On July 13, 2013 we disrupted business as usual and impacted the world.
Thank you to our organizers, our supporters, and our allies.
Thank you to every person who used the hashtag, every person who donated, and every person who courageously stood up for Black people.
Happy 6th Anniversary, #BlackLivesMatter
6 Years Later and Black Activists Are Still Fighting
A Letter from Black Lives Matter Global Network Co-Founder and Strategic Advisor Patrisse Khan-Cullors
As human beings we usually fight for the things that move us out of complacency. We fight for clarity and truth telling. We fight for a world that we want our children to live in. A world we want our communities to thrive in.
I’ve always fought for my family. My community. For Black poor people.
That’s why when Trayvon Martin was murdered and in 2013 when George Zimmerman was acquitted my body and spirit was moved into action. I couldn’t imagine how in 2013 a white passing person could kill a young boy and not be held accountable. I didn’t want George Zimmerman to be the period to the story. I didn’t want his name to be the name held up over and over again by the media, by his fellow white supremacists.
That’s why when I saw the phrase Black Lives Matter spelled out by Alicia Garza in a love letter towards Black people – I decided to put a hashtag on it. Alicia, Opal, and I created #BlackLivesMatter as an online community to help combat anti-Black racism across the globe. We firmly believed our movement, which would later become an organization, needed to be a contributing voice for Black folks and our allies to support changing the material conditions for Black people.
For more than 500 years Black people have been fighting for our freedom. We have fought back against slavery, Black codes, Jim Crow laws, policing, incarceration, some of the highest unemployment rates, consistent homelessness, dying while giving birth, being murdered for being trans or non-binary. We have been the consistent moral compass in a country that has thrived on harming the most vulnerable of its population.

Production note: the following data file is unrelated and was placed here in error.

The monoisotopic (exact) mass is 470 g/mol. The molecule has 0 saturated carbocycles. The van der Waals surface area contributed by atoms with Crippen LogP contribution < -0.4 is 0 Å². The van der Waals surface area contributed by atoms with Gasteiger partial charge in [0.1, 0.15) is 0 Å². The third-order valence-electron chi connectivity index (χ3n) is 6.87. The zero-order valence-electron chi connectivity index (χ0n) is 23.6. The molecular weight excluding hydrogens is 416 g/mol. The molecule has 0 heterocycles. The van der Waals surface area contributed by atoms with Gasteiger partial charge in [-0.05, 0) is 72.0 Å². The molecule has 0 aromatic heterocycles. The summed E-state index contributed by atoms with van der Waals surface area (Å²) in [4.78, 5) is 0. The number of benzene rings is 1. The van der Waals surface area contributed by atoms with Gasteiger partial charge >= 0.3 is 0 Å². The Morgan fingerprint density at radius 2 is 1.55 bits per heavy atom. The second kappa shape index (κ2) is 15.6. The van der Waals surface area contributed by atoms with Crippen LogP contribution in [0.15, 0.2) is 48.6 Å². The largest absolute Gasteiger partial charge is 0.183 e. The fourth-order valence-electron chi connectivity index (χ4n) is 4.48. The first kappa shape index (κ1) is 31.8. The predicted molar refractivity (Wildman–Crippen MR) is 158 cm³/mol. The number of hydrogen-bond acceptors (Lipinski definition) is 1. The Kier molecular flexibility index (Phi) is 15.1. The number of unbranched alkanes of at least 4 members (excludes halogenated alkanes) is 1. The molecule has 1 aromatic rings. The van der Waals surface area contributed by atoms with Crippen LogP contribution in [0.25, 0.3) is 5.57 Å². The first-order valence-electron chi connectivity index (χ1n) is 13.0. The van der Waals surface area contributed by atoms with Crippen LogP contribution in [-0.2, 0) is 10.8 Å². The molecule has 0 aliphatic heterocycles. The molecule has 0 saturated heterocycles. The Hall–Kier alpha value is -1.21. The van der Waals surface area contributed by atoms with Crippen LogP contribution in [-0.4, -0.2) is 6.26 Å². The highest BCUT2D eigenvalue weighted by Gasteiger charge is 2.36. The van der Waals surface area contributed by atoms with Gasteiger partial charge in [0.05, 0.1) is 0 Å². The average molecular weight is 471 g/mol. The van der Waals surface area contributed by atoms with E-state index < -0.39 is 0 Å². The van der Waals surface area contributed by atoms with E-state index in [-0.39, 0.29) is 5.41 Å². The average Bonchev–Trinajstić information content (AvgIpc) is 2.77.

Every Black person who has fought for our dignity deserves the deepest bow of gratitude. Six years later and Black activists and organizers are moving forward towards justice, towards visions, towards a world where our families and communities are no longer the sacrifice for a better America, for a better world. We are doing that through our continued fight against elected officials, be it Democrat or Republican, who don’t share a vision that is radical and intersectional. We are building grassroots power with Black communities who have been left out the political process. We are building new spaces and places that tell Black stories and remind the world our everlasting contributions.
In the last six years many of us faced down tanks, rubber bullets, were forced to do jail and prison sentences, have been surveilled, lied on, called terrorists, been given false labels by the FBI, and some of us have lost our lives. These six years have been the most profound six years of my life and the most traumatic and destabilizing six years of my life.
I know I can speak for most of us. We have fought like hell for our freedom and we will continue to fight like hell. Because we deserve more than what we have been given. Because we deserve the healing and the transformation and most importantly we deserve to be free.